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How big is the storm? Assessing the impact of the Russian–Ukrainian war on the eastern neighbourhood
Wars kill and displace people, disrupt and reshape trade routes, remould security perceptions and, depending on the magnitude of fighting, reconfigure regional and potentially global orders. As Russia’s full-scale invasion of Ukraine (1) enters its eighth month, this Brief reviews the currently available data to produce a preliminary assessment of how the war has affected the EU’s eastern neighbourhood (2) on three levels: demographic, geoeconomic and geopolitical. While focusing on the immediate consequences of the conflict, the Brief also explores how trends set in motion or accelerated by the war may play out in the future. It concludes with reflections on what the war and related regional dynamics mean for the EU’s policy in the eastern neighbourhood.
The war triggered the biggest displacement of people in the eastern neighbourhood since the Second World War. It has displaced and uprooted people from both the victim state and the aggressor state.
Data: European Commission, GISCO, 2022; Natural Earth, 2022; Ukrainska Pravda, ‘A record number of ships went through Ukrainian Danube ports over the past days’, 2022
According to the United Nations High Commissioner for Refugees (UNHCR), 7.2 million Ukrainians have left the country (3), which is 16 % of the population. While most of these people may eventually return home, some may never do. A recent survey among Ukrainian refugees in Poland revealed that 17 % do not have plans to return, while an overwhelming majority declared that sooner or later they intend to move back (4). Despite the fact that the war has been ongoing, from mid-April onwards Ukraine’s border service registered an inflow of returnees as the north of the country was progressively liberated. Since then, the numbers have grown; beginning in mid-May, Frontex recorded more Ukrainian citizens returning to the country than leaving it (5). However, the flow of returnees may abate in autumn until next spring as many refugees may prefer to spend the winter months in their host countries before returning to Ukraine.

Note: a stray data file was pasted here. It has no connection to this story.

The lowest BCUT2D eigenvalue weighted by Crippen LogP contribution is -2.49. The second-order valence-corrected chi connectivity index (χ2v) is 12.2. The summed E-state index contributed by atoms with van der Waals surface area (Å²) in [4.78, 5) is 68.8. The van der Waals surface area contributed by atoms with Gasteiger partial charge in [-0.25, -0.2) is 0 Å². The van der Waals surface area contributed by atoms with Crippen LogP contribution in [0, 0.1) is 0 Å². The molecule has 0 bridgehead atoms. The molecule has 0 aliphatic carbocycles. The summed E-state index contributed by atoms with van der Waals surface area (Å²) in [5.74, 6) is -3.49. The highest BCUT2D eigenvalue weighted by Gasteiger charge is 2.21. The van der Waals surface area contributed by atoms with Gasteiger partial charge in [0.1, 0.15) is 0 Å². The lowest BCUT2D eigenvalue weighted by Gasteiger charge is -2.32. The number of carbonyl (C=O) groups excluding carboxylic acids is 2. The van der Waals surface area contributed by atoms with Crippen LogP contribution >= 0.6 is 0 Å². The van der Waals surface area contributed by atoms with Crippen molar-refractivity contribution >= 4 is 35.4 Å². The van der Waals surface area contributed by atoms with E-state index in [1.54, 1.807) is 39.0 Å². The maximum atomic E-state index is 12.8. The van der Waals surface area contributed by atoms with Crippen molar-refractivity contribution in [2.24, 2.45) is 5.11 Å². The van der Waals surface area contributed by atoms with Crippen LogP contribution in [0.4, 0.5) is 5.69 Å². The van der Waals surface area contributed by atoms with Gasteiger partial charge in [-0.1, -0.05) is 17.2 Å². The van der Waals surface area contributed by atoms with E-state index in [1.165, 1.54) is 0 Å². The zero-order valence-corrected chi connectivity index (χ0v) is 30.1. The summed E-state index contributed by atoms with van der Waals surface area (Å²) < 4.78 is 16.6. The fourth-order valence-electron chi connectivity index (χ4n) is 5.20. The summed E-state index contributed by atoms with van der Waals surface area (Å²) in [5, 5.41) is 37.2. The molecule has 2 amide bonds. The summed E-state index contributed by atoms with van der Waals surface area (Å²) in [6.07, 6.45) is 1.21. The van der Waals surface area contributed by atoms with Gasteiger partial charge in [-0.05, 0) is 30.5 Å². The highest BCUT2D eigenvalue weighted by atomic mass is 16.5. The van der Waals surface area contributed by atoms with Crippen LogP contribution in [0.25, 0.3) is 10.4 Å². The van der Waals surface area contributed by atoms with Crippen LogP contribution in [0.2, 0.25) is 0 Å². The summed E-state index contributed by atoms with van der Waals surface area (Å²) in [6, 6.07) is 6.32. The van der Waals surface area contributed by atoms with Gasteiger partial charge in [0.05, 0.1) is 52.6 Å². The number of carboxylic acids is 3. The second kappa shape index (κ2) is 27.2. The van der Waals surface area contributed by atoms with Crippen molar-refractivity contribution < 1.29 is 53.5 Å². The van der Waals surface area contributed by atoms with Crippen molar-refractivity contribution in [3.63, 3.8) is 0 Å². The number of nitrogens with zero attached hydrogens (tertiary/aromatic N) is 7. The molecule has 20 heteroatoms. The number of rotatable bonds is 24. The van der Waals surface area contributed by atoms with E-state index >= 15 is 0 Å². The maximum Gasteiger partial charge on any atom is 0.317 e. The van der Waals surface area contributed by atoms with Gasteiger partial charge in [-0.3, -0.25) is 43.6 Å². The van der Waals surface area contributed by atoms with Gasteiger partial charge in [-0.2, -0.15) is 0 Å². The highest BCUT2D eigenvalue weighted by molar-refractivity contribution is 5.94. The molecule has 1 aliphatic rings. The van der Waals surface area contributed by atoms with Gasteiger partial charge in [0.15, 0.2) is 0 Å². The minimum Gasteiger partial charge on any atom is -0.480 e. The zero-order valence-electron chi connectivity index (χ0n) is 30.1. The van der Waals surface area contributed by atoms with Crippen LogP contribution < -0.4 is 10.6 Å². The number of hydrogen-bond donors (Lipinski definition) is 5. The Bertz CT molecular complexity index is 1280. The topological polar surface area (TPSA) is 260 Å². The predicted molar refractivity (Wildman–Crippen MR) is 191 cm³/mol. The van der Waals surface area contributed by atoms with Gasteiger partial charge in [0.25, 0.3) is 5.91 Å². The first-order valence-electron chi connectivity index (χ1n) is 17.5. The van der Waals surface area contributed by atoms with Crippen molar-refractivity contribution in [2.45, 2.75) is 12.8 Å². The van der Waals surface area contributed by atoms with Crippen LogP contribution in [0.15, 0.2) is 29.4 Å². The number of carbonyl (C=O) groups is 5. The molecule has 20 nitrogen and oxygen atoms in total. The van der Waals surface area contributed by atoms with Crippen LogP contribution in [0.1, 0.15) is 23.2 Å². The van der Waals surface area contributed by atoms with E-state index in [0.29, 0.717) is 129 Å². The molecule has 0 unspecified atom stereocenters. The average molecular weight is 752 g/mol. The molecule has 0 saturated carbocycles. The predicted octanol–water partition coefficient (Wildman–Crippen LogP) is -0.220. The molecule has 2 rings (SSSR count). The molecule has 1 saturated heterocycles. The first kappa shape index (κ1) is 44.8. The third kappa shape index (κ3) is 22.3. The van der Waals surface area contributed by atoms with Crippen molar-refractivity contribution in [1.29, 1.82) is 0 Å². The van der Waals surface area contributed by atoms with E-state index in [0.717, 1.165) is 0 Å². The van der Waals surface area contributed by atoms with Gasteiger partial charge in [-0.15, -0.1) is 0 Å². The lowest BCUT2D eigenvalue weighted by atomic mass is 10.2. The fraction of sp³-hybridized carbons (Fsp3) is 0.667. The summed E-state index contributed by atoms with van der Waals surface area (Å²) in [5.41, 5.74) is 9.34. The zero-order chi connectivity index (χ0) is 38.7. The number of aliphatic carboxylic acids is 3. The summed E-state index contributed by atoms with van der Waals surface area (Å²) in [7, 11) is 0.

In addition to refugees, a growing number of Ukrainians from Russian-occupied territories have been sent to ‘filtration camps’ and forcibly deported to Russia. It is estimated that up to 1.6 million Ukrainians (3.6 % of the population) have been sent to Russia against their will (6). The demographic impact of forced deportations is therefore substantial. It is unlikely that the bulk of the deportees will be able to return soon, in particular children orphaned by the war.
The adverse demographic impact is aggravated by military and civilian casualties. The UNHCR has recorded 5 916 civilian fatalities since 24 February (7). However, this is only the tip of the iceberg; civil activists have reported that morgues in Mariupol have registered 87 000 deaths since the beginning of the siege of the city (8). Estimated casualties among Ukrainian armed forces after six months of war are also high, at around 9 000 fatalities (9). This number is set to increase as the Ukrainian army transitions to more offensive operations. The announced mobilisation of reservists in Russia to make up for troop losses will prolong the conflict and thus the number of both civilian and military casualties will keep growing.
Deportations, refugees and casualties combined will exacerbate Ukraine’s demographic problems, as the country’s population has been on the decline for the last three decades already. A sharp demographic downturn might seriously hamper the reconstruction efforts and economic recovery of a post-war Ukraine.
The war has affected the demographics of Ukraine’s neighbours too. Moldova has experienced the biggest inflow of refugees among the countries in the region.